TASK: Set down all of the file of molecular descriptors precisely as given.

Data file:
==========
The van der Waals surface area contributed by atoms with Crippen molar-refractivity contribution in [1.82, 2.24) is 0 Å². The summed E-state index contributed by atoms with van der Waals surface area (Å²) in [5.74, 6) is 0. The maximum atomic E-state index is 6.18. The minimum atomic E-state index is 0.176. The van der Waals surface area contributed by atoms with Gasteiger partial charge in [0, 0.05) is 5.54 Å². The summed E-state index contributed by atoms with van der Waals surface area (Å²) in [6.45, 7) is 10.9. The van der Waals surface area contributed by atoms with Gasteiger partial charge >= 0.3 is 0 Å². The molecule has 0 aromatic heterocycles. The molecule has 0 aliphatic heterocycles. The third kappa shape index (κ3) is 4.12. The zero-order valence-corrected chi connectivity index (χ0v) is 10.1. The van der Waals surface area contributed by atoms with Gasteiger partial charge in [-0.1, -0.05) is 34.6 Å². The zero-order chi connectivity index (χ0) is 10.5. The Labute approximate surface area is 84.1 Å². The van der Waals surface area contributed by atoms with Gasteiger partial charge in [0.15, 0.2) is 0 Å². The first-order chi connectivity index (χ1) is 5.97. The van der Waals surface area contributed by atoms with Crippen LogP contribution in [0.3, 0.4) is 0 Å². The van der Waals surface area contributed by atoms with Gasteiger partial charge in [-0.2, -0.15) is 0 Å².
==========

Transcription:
The van der Waals surface area contributed by atoms with Crippen molar-refractivity contribution in [1.82, 2.24) is 0 Å². The summed E-state index contributed by atoms with van der Waals surface area (Å²) in [5.74, 6) is 0. The maximum atomic E-state index is 6.18. The minimum atomic E-state index is 0.176. The van der Waals surface area contributed by atoms with Gasteiger partial charge in [0, 0.05) is 5.54 Å². The summed E-state index contributed by atoms with van der Waals surface area (Å²) in [6.45, 7) is 10.9. The van der Waals surface area contributed by atoms with Gasteiger partial charge >= 0.3 is 0 Å². The molecule has 0 aromatic heterocycles. The molecule has 0 aliphatic heterocycles. The third kappa shape index (κ3) is 4.12. The zero-order valence-corrected chi connectivity index (χ0v) is 10.1. The van der Waals surface area contributed by atoms with Gasteiger partial charge in [-0.1, -0.05) is 34.6 Å². The zero-order chi connectivity index (χ0) is 10.5. The Labute approximate surface area is 84.1 Å². The van der Waals surface area contributed by atoms with Gasteiger partial charge in [0.15, 0.2) is 0 Å². The first-order chi connectivity index (χ1) is 5.97. The van der Waals surface area contributed by atoms with Crippen LogP contribution in [0.3, 0.4) is 0 Å². The van der Waals surface area contributed by atoms with Gasteiger partial charge in [-0.2, -0.15) is 0 Å².